Wednesday, November 9, 2011
A Friend Remembers Howard Pyle
Howard Pyle grinning in Italy, a few months before his death in 1911
Almost immediately after Howard Pyle died - 100 years ago today - his friends and acquaintances began to record their thoughts about him. I’ve always been fond of one particular reminiscence written and published on the very day of Pyle’s death in the Boston Evening Transcript. The author was the journalist Edward Noble Vallandigham, who worked at the Wilmington newspaper Every Evening, The Day of Baltimore, the New York Mail & Express, etc., and who was a fellow member (with Pyle) of the Quill and Grill Club and Pyle’s “esteemed friend of many years standing”. He later wrote the book Delaware and the Eastern Shore: Some Aspects of a Peninsula Pleasant and Well Beloved (1922). A few of Vallandigham’s details aren’t quite right, but, overall, his portrait of Pyle captures something a little different than we see in, say, the reminiscences of Pyle’s students...
When I first made the acquaintance of Howard Pyle, back in the middle seventies of the last century, he was a full-faced young man three or four years under thirty, and already, after a period of apprenticeship to severe economy, in New York, married, living at Wilmington, and earning $5000 a year as illustrator and writer. He was a simple and extremely attractive young man, six feet tall, full chested, broad shouldered, and well featured, with a fine cranium, frank blue eyes and a ready smile. His home was in a big old house in a part of the city once fashionable, if anything in Quaker Wilmington deserved that description, but then beginning to be deserted for suburban and semi-urban quarters.
It was my good fortune soon after making Pyle’s acquaintance to set up house keeping with two college mates, both struggling young lawyers, one, Lewis C. Vandegrift, afterward highly successful and greatly beloved, but unhappily now dead more than ten years, and Charles M. Curtis of New England ancestry, who has since become chancellor of Delaware. To our extremely modest menage came a group of very good fellows of whom Pyle was one, and his house was a place of resort for our little household and some of our guests, notably Leighton Howe, a brother of M. A. DeW. Howe of this city, and a most delightful companion with whom one could have the liveliest kind of quarrel upon any topic under heaven.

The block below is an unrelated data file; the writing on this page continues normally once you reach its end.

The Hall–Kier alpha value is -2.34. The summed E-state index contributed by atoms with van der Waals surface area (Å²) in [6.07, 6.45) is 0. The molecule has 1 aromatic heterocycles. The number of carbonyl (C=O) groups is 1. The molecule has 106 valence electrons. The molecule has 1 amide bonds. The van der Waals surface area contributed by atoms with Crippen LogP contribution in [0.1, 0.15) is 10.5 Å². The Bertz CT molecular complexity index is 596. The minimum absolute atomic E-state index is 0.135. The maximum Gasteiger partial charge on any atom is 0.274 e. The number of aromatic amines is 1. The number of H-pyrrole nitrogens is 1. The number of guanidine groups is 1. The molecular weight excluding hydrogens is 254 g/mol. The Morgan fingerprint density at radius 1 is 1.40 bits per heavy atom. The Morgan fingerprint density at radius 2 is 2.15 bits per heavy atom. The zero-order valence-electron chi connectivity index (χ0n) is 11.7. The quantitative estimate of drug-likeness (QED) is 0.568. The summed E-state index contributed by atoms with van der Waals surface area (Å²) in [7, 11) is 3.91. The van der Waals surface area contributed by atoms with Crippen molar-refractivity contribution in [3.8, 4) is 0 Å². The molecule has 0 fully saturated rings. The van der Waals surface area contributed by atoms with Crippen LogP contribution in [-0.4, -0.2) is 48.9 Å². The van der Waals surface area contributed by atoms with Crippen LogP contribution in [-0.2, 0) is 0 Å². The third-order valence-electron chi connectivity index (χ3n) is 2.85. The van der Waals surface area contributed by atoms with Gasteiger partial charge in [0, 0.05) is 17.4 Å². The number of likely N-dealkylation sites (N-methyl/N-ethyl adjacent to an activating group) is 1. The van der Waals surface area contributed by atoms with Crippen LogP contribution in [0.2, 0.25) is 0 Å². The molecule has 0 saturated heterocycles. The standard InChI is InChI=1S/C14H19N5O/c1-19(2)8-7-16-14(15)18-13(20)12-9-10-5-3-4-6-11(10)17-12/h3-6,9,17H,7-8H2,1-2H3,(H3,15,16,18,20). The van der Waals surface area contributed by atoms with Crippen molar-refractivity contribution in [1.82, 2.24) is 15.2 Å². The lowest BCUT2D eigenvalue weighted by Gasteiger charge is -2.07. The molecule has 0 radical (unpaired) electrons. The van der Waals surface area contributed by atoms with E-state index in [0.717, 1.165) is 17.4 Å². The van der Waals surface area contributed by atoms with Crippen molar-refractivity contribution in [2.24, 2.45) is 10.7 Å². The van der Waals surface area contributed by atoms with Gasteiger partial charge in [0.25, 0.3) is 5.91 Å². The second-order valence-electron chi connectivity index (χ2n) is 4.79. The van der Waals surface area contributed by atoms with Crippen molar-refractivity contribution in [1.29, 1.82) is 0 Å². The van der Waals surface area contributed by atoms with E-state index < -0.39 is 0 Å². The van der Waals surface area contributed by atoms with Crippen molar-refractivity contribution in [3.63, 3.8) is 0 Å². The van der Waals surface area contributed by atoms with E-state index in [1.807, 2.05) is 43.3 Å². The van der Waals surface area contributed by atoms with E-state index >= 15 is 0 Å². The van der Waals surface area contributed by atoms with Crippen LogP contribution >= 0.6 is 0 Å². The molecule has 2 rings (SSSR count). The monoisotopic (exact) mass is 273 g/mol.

As Pyle prospered in his work he built a studio in the upper part of the city, just off Delaware avenue, an agreeable residence street, and to this studio we were all invited from time to time for picnic suppers and the like. Pyle had as manservant about the studio an extremely black and altogether idle Negro boy named Ferdinand, and for thirty years he was accustomed to quote as an exquisite witticism my foolish inquiry as to whether Ferdinand were worth two in the bush. We were all rather young then.
For reasons not explicable upon any theory of social comfort Pyle then summered at Rehoboth, Del., a resort as hot as Tophet and infested with mosquitoes. Its sole attraction was a good bathing beach and a startlingly realistic mirage. The cottage, which he shared with his mother-in-law, the sweetest imaginable old lady, whose Quaker bringing up did not prevent her from offering welcome liquid refreshment after the bath, was the scene of a hospitality almost recklessly prodigal. Later Pyle abandoned Rehoboth and summered at Chadds Ford on the Brandywine, where he established a summer school of design, and still later he removed his place of residence to Delaware avenue, and enlarged his studio so as to provide room for his pupils, who had increased in number and would have overwhelmed him had he chosen to accept all comers.